When the Bruins’ fourth-installment of their rookie training and development camp kicked off on Wednesday, there were no places to park outside and there were no places to sit inside the chilly confines of the Wilmington-based training facility. It was jam-packed, full of fans both young and old all with their eyes peeled for the biggest-Bruins prospect to arrive to town since the days of Joe Thornton. And while their pronunciations of his name varied, the 18-year old Tyler Seguin was and has been the center of focus and awe from the eager-for-hockey fans over the opening two days of camp.
Arriving to Boston with the second overall pick in the 2010 NHL Draft, Seguin has already made an impression on those in attendance after just two full-days of drills.
Aggressive in one-on-one battles, crafty in the two-on-one drills, and flat-out dazzling in the Bruins’ post-practice shootouts, Seguin had all the tools you seek from a top-two draft choice and more. Also appearing to be very endearing to his camp-mates throughout the week, Seguin would smile and follow that up with some murmuring cusses–be it at himself for slipping or for missing a shot.
With an estimated 2,000 in attendance on Saturday’s finale of camp to get a final glimpse of Seguin before October, what should Bruins fans expect out of their presumed future in 2010-11? For starters, I don’t think there’s any doubt that he’ll be on the big club this season. The Bruins simply can’t afford to leave this guy in the Ontario Hockey League for another season based on skill and expectations from the public-relations standpoint alone.
So besides Seguin, how did the camp develop for the rest of the Bruins’ rookies?
Tyler Brenner: Coming into the Bruins’ camp as the only non-roster forward to be invited, Brenner has spent two seasons at the Rochester Institute of Technology where he’s put up 61 points in 71 games. Virtually unknown to everyone, Brenner used his 6’2″ frame and executed great hustle in all the drills throughout the week. Undoubtedly Brenner’s best quality, his determination on the puck and fore-check were impressive while he failed to check in on the offensive department during many of the drills.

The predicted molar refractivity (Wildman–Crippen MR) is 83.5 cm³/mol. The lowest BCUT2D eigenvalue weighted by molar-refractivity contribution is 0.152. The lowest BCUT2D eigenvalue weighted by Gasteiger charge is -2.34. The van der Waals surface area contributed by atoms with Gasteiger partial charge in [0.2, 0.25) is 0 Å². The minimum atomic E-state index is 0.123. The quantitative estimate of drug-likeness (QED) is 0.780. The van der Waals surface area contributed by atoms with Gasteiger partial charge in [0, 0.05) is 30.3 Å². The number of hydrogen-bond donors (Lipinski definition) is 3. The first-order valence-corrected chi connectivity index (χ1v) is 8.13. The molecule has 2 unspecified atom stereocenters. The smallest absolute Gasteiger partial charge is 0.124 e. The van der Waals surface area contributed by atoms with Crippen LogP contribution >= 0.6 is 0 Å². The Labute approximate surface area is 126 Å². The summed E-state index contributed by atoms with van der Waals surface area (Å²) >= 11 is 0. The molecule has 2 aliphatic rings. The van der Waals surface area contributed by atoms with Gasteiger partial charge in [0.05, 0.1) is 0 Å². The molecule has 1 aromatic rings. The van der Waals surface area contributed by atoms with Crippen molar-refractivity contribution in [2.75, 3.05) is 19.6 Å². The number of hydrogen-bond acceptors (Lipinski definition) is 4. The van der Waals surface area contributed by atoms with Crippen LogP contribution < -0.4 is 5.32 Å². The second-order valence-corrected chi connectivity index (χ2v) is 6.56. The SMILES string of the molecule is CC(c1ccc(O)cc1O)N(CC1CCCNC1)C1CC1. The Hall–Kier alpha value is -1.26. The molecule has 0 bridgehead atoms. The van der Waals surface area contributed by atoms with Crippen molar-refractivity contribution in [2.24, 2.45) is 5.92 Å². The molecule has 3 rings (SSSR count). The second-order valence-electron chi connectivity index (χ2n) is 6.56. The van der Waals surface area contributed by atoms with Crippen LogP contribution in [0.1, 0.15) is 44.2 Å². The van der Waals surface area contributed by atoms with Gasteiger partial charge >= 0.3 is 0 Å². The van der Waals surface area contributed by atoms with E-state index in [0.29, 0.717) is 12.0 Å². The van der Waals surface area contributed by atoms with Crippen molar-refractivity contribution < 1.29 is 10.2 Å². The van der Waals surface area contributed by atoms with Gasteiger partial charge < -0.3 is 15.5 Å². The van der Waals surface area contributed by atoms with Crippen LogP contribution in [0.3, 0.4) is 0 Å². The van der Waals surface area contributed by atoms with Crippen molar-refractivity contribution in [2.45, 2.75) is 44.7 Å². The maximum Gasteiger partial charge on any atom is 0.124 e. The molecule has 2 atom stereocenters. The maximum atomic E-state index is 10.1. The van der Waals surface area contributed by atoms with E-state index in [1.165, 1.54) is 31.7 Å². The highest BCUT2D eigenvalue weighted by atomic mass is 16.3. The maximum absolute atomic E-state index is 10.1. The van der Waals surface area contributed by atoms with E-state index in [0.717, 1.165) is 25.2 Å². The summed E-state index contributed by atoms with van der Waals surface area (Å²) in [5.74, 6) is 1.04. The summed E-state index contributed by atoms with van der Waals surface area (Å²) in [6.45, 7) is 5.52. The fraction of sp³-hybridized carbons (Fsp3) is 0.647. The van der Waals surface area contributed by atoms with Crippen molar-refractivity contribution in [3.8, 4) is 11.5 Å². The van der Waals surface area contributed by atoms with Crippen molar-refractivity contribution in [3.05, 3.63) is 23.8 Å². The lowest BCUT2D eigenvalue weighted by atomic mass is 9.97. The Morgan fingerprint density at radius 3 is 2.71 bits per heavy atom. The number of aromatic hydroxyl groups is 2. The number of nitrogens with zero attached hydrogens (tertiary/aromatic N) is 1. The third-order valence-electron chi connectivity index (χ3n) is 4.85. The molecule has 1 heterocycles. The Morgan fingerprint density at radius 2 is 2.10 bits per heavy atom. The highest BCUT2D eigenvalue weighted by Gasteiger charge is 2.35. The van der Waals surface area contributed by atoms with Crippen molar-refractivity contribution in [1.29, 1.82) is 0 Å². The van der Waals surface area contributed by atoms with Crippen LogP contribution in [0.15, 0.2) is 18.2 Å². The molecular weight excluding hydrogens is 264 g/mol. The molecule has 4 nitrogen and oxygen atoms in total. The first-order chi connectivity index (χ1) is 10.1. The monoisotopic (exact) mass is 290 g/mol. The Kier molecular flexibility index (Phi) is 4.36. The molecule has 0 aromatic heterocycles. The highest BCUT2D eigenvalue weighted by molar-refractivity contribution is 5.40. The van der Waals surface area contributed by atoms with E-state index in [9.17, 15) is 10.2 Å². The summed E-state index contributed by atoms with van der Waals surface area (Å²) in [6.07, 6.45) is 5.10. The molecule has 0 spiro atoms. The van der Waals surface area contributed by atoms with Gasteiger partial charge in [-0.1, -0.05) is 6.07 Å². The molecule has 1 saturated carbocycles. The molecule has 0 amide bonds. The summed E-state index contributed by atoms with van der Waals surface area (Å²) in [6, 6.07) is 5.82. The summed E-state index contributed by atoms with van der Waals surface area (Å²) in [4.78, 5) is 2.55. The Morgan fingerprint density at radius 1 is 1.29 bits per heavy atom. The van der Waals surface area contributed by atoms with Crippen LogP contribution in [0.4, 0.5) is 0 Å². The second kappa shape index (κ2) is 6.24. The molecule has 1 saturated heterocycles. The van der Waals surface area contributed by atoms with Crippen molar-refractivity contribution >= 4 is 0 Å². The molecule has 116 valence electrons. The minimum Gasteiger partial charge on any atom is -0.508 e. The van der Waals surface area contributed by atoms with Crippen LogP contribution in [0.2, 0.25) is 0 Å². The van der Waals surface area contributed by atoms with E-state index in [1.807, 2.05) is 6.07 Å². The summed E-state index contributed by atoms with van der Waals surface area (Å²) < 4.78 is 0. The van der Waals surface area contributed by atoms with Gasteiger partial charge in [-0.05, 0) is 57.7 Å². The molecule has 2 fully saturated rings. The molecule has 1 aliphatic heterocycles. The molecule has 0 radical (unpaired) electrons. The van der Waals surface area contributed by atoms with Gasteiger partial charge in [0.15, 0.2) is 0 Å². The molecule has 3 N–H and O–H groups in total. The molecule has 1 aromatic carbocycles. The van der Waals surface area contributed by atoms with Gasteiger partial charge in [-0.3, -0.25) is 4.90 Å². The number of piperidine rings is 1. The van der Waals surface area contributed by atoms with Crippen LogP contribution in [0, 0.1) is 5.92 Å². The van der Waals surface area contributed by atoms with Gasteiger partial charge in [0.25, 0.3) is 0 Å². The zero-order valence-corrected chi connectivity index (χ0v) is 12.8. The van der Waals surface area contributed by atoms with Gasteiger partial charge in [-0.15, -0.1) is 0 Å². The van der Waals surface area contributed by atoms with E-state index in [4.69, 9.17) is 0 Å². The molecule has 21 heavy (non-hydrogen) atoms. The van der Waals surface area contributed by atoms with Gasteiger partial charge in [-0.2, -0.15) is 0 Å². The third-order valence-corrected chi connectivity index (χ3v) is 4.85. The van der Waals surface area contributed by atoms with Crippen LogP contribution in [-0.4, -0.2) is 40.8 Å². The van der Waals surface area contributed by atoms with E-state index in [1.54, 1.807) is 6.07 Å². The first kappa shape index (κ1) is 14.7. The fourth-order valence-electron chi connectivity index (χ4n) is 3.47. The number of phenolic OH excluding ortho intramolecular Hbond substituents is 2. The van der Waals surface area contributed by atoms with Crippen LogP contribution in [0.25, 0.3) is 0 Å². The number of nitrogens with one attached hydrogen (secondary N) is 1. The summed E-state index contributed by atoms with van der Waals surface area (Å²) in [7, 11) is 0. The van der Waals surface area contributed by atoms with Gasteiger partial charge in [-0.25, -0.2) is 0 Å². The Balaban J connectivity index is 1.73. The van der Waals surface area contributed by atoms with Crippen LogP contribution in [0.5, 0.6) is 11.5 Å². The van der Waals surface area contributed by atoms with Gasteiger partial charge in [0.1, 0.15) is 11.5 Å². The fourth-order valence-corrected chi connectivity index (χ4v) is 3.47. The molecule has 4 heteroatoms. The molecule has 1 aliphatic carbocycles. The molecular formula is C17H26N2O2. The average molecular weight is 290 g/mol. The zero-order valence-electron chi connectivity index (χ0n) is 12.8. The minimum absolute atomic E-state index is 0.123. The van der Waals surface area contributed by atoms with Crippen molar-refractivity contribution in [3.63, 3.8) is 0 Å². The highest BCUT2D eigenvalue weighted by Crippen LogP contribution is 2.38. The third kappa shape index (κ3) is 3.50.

Jordan Caron: Drafted by the Bruins with the 25th overall pick in the 2009 NHL Draft, Caron rebounded from a collarbone-smashing hit by Colten Teubert last summer during Team Canada’s World Juniors camp and put together a strong finale in the QJMHL where he posted 53 points in 43 regular-season games. With 18 points in 11 playoff games this past season, Caron arrived to Wilmington this summer with NHL-ready potential written all over him.
Caron undoubtedly failed to disappoint, excelling in every drill, scrimmage, and you-name-it. Using his quick speed and even stronger release, Caron made mincemeat of the camps four goaltenders, ringing shots in the top corners from all angles. Cap-space provided, Caron could perhaps be Boston’s version of the Flyers’ Claude Giroux if he’s given a shot with the big club after some minor AHL-seasoning this year.
Joe Colborne: Arriving into camp as a towering 6’5″ (Boston’s tallest forward within the organization), Colborne’s biggest need to be addressed over time has been his size in terms of muscle. Coming into 2010′s festivities over the 200 pound marker, Colborne put together yet another strong-showing this season. During his first camp in 2008, the big center-turned-winger worked wonders alongside fellow big-man Blake Wheeler. Then in 2009 he teamed up with Caron as they decimated goaltenders, and in 2010 the 20-year old skated beside Tyler Seguin for virtually the entire camp.
Getting his first taste of professional hockey with the Providence Bruins at the tail end of 2009-10 where he had two points in six games, Colborne’s biggest strength seemed to be smooth skating and shot given his size. However, an area for improvement could be his skills in the defensive aspect of the game and his puck-possession.
Craig Cunningham: A teammate of Milan Lucic on the Memorial Cup winning 2007 Vancouver Giants, Cunningham was working out with his old teammate when Boston’s #17 cracked that Cunningham would be drafted by the club. Eventually drafted by the Bruins in the fourth round of this year’s draft as Lucic played Nostradamus, Cunningham brought four years of WHL experience to Wilmington for development camp.
Standing at an under-sized 5’9″, Cunningham has amassed 177 points in four seasons with the Giants but tallied 97 of those this past season, but came into Bruins camp as the team’s smallest forward.
Playing on the camp’s “fourth line” with Brenner and Ryan Spooner, Cunningham seemed to establish himself as an aggressive player with quick hands and crafty moves from the onslaught of camp. Perhaps his best move, Cunningham’s quick cut-move when driving towards the net made containing him tough for most of the Bruins’ hulking-defensemen-of-tomorrow.